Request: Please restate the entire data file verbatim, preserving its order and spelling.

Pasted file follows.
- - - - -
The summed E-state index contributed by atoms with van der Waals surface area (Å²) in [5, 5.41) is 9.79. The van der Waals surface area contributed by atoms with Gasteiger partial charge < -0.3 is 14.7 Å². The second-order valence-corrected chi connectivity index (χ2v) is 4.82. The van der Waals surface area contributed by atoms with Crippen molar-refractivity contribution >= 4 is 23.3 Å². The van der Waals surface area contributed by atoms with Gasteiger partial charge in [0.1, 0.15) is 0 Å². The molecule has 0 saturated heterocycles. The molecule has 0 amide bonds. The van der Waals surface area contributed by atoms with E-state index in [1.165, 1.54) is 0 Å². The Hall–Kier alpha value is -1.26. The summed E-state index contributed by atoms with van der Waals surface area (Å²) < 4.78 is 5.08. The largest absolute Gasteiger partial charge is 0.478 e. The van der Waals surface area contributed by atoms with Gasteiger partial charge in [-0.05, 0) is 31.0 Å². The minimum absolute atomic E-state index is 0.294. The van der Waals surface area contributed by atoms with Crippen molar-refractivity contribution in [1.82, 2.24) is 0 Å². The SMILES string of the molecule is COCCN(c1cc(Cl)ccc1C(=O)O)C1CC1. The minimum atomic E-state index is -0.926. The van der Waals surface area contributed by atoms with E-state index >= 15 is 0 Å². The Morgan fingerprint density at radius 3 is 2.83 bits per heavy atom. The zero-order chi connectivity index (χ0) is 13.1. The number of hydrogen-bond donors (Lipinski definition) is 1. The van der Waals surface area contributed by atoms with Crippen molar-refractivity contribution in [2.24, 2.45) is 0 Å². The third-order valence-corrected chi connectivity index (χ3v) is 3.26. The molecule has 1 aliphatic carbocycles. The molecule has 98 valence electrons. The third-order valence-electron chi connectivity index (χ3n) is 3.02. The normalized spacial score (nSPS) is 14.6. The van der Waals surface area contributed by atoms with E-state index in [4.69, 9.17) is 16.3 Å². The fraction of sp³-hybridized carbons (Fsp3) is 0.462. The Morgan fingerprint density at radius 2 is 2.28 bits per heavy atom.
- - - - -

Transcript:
The summed E-state index contributed by atoms with van der Waals surface area (Å²) in [5, 5.41) is 9.79. The van der Waals surface area contributed by atoms with Gasteiger partial charge < -0.3 is 14.7 Å². The second-order valence-corrected chi connectivity index (χ2v) is 4.82. The van der Waals surface area contributed by atoms with Crippen molar-refractivity contribution >= 4 is 23.3 Å². The van der Waals surface area contributed by atoms with Gasteiger partial charge in [0.1, 0.15) is 0 Å². The molecule has 0 saturated heterocycles. The molecule has 0 amide bonds. The van der Waals surface area contributed by atoms with E-state index in [1.165, 1.54) is 0 Å². The Hall–Kier alpha value is -1.26. The summed E-state index contributed by atoms with van der Waals surface area (Å²) < 4.78 is 5.08. The largest absolute Gasteiger partial charge is 0.478 e. The van der Waals surface area contributed by atoms with Gasteiger partial charge in [-0.05, 0) is 31.0 Å². The minimum absolute atomic E-state index is 0.294. The van der Waals surface area contributed by atoms with Crippen molar-refractivity contribution in [1.82, 2.24) is 0 Å². The SMILES string of the molecule is COCCN(c1cc(Cl)ccc1C(=O)O)C1CC1. The minimum atomic E-state index is -0.926. The van der Waals surface area contributed by atoms with E-state index >= 15 is 0 Å². The Morgan fingerprint density at radius 3 is 2.83 bits per heavy atom. The zero-order chi connectivity index (χ0) is 13.1. The number of hydrogen-bond donors (Lipinski definition) is 1. The van der Waals surface area contributed by atoms with Crippen molar-refractivity contribution in [2.24, 2.45) is 0 Å². The third-order valence-corrected chi connectivity index (χ3v) is 3.26. The molecule has 1 aliphatic carbocycles. The molecule has 98 valence electrons. The third-order valence-electron chi connectivity index (χ3n) is 3.02. The normalized spacial score (nSPS) is 14.6. The van der Waals surface area contributed by atoms with E-state index in [4.69, 9.17) is 16.3 Å². The fraction of sp³-hybridized carbons (Fsp3) is 0.462. The Morgan fingerprint density at radius 2 is 2.28 bits per heavy atom.